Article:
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Logan Square, Humboldt Park, Avondale

Avondale Bowl To Open Jan. 13 In Old Northwest Bowl Spot After 2-Year Renovation

PHOTOS: The new bowling alley at 3118 N. Milwaukee Ave. has a decidedly retro feel with just eight lanes of bowling and hand scoring.

Avondale Bowl at 3118 N. Milwaukee Ave.
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AVONDALE — It’s time to lace up your bowling shoes, Avondale.

Avondale Bowl, the new bowling alley taking over the long-vacant Northwest Bowl at 3118 N. Milwaukee Ave., is finally opening Jan. 13 after two years of renovations, the owners announced Friday.

The new bowling alley has a decidedly retro feel with just eight lanes of bowling and hand scoring.

The owners worked for months to bring Northwest Bowl back to its former glory, restoring the original pin setters, ball returns, wood lanes and mahogany bar rail.

They were even able to salvage some of the original Northwest Bowl bowling balls, which were collecting dust when they took over the building. Some of the balls have “Northwest” and players’ names etched in them.

“There’s been no care that has been given to the space for a long time. The way I looked at it was I needed to bring it back so the community could enjoy it again,” co-owner Luke Blahnik told Block Club in February.

Credit: All photos Mina Bloom/Block Club Chicago

The three owners also spent a considerable amount of time injecting new life into the space, which had sat vacant for so long that it had to be gutted. Ryan Duggan, a local screen printer with a cult following, made the scorecards and all of the branding materials.

To start, Avondale Bowl will only offer a simple cocktail menu ($10-12) and a rotating selection of draft beer.

Tony Correale, the former bar manager at Longman & Eagle, is managing the bar program. Correale’s cocktail menu is a nod to Chicago bowling alleys of the 1970s and ’80s with drinks like a Tequila Sunrise, an Amaretto Sour, a Between the Sheets and a frozen, dairy-free White Russian.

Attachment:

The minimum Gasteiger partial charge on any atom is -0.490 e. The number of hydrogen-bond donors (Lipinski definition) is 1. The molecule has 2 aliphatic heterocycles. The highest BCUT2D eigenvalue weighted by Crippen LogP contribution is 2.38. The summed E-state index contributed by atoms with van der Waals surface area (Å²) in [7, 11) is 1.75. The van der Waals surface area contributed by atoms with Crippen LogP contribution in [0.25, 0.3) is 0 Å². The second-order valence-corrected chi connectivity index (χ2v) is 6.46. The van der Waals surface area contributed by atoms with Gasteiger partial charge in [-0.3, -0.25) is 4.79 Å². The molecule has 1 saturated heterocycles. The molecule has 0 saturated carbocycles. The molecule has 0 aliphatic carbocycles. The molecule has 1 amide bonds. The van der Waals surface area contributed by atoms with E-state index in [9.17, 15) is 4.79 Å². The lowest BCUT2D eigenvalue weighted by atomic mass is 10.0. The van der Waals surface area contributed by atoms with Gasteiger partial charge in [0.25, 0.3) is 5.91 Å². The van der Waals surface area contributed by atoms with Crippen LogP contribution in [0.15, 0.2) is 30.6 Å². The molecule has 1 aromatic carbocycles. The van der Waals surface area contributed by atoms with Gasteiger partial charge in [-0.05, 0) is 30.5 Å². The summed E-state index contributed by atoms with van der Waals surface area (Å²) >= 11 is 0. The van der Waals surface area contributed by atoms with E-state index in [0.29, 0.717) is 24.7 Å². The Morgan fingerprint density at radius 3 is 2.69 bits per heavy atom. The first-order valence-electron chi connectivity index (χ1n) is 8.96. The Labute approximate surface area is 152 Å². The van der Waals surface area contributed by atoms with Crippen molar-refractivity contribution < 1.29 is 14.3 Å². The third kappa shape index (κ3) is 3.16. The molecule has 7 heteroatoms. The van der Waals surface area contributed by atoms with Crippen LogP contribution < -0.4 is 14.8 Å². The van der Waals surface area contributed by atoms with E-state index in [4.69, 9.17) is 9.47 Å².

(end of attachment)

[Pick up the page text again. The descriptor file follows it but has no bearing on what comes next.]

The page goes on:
The business is operating under a tavern license, which means kids under 21 must be accompanied by an adult, but co-owner Jeff Wilson stressed that families are welcome.

“We have ramps, blow-up bumpers. We have all of the things to make this a comfortable space for kids, but kids aren’t going to be able to come in by themselves,” he said.

For now, the owners are focusing on the drink menu and, of course, bowling, but eventually they’re hoping to partner with a restaurant on a food menu. For the time being, they’ll be serving bar snacks like pretzels and chex mix.

For the first month, Avondale Bowl will be walk-in only. But starting in February, folks will be able to reserve a lane online via Tock. Bowling leagues also won’t start for another month.

Shoes cost $3. Games cost $25 per hour during the week and $35 per hour on the weekends, though there will be early bird specials.

Northwest Bowl closed in the early 1990s. It’s unclear how long the bowling alley lasted, but Blahnik estimates it opened sometime in the 1950s based on conversations with neighbors.

Wilson said he and his business partners are “very very excited” to carry on the old bowling alley’s legacy.

“A lot of blood, sweat and tears went into this place,” he said.

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